Document Type


Date of Degree

Spring 2018

Degree Name

PhD (Doctor of Philosophy)

Degree In

Chemical and Biochemical Engineering

First Advisor

Guymon, C. A.

First Committee Member

Hansen, Marlan R.

Second Committee Member

Fiegel, Jennifer

Third Committee Member

Jessop, Julie L.P.

Fourth Committee Member

Rethwisch, David G.


Cochlear implants (CIs) help to restore basic auditory function in patients who are deaf or have profound hearing loss. However, CI patients suffer from limited voice and tonal perception due to spatial separation between the stimulating CI electrode and the receptor spiral ganglion neurons (SGNs). Directed regeneration of proximate SGN axons may improve tonal performance and implant fidelity by decreasing the spatial separation between the CI electrode and the neural receptor. Additionally, fibrous scar tissue formation on the surface of implanted electrodes further decreases tonal perception through current attenuation and spreading resulting in late-term hearing loss. Thus, designing surfaces that induce favorable responses from neural tissues will be necessary in overcoming signal resolution barriers. In this work, the inherent spatial and temporal control of photopolymerization was used to functionalize surfaces with topographical and biochemical micropatterns that control the outgrowth of neural and other cell types. First, laminin, a cell adhesion protein was patterned using a photodeactivation process onto methacrylate polymer surfaces and was shown to direct the growth of spiral ganglion neurons (SGN), the primary auditory neural receptors. These protein patterns could even overcome low amplitude/high periodicity competing topographical cues. Additionally, glass substrates were patterned with linear zwitterionic polymers and fibroblasts, astrocytes, and Schwann cells all showed dramatically decreased cell adhesion on 100 µm precocity patterns. Further, SGN neurites showed excellent alignment to these same patterns. Next, poly(dimethyl siloxane) (PDMS) was coated with a crosslinked zwitterionic thin film using a single step photografting/photopolymerization process to covalently bind the hydrogel to PDMS. These coated surfaces showed dramatically lower levels of protein, cell, and bacterial adhesion. Finally, zwitterionic hydrogels were strengthened by changing the concentration of poly(ethylene glycol) diacrylate (PEGDA) and 2-hydroxyethyl methacrylate (HEMA) in the formulation. The direct relationship between changing zwitterionic hydrogel formulation to strengthen the hydrogel and the anti-fouling properties were established. The fundamental understanding and design of cochlear implant materials described herein serves as a foundation for the development of next generation neural prosthetics.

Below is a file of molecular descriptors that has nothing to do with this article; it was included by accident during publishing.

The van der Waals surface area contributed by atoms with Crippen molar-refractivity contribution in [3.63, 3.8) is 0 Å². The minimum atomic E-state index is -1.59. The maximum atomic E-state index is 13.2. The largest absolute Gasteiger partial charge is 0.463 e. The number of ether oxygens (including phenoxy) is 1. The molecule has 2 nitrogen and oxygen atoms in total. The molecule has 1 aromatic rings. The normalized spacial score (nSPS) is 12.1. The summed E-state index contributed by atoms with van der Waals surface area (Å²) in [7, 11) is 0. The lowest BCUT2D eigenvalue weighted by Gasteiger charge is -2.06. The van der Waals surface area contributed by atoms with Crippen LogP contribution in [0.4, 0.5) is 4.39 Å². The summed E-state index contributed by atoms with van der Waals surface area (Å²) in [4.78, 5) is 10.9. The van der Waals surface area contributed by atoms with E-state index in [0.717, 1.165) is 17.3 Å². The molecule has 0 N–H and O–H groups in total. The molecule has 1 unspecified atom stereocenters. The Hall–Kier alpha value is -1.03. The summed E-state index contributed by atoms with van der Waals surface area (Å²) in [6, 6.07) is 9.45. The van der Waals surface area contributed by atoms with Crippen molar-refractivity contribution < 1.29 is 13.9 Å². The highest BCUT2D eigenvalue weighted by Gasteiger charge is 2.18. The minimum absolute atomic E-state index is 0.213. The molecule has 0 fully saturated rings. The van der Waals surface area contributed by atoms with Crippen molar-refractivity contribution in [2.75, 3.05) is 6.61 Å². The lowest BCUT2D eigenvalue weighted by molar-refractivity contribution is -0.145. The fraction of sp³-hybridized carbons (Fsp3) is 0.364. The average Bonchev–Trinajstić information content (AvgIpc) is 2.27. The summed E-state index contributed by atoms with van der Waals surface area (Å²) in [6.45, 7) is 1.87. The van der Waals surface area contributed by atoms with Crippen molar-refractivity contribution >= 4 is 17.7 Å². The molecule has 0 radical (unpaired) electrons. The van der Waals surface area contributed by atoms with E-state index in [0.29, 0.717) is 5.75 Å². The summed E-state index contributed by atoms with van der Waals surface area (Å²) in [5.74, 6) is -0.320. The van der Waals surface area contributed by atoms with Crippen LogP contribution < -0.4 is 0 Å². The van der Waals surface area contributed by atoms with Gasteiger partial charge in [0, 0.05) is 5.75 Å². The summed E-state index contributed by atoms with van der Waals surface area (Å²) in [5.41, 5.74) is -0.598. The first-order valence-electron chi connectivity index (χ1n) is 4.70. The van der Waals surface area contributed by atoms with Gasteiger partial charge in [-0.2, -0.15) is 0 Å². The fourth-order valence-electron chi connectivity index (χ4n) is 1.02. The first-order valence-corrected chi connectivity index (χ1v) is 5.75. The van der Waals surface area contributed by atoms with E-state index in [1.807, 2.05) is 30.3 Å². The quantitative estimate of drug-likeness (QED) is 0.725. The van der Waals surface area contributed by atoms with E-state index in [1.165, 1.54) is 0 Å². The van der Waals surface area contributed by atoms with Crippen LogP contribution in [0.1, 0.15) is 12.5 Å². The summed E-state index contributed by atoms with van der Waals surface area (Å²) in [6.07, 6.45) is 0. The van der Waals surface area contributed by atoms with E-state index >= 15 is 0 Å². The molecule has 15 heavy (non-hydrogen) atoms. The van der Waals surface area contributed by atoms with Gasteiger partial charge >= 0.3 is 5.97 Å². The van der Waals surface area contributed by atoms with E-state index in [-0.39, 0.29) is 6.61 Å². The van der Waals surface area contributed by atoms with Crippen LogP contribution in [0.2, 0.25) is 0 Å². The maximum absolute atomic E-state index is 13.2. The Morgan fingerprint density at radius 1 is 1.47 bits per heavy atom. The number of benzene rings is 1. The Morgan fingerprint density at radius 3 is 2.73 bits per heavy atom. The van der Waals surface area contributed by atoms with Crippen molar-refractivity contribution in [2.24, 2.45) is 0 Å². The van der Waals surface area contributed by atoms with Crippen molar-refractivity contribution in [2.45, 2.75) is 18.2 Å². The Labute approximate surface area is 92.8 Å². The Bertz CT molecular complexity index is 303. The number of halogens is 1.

Biomaterials, Foreign Body Response, Neural Prosthetics, Photopolymerization, Zwitterion


xxi, 210 pages


Includes bibliographical references (pages 176-210).


Copyright © 2018 Braden Lynn Leigh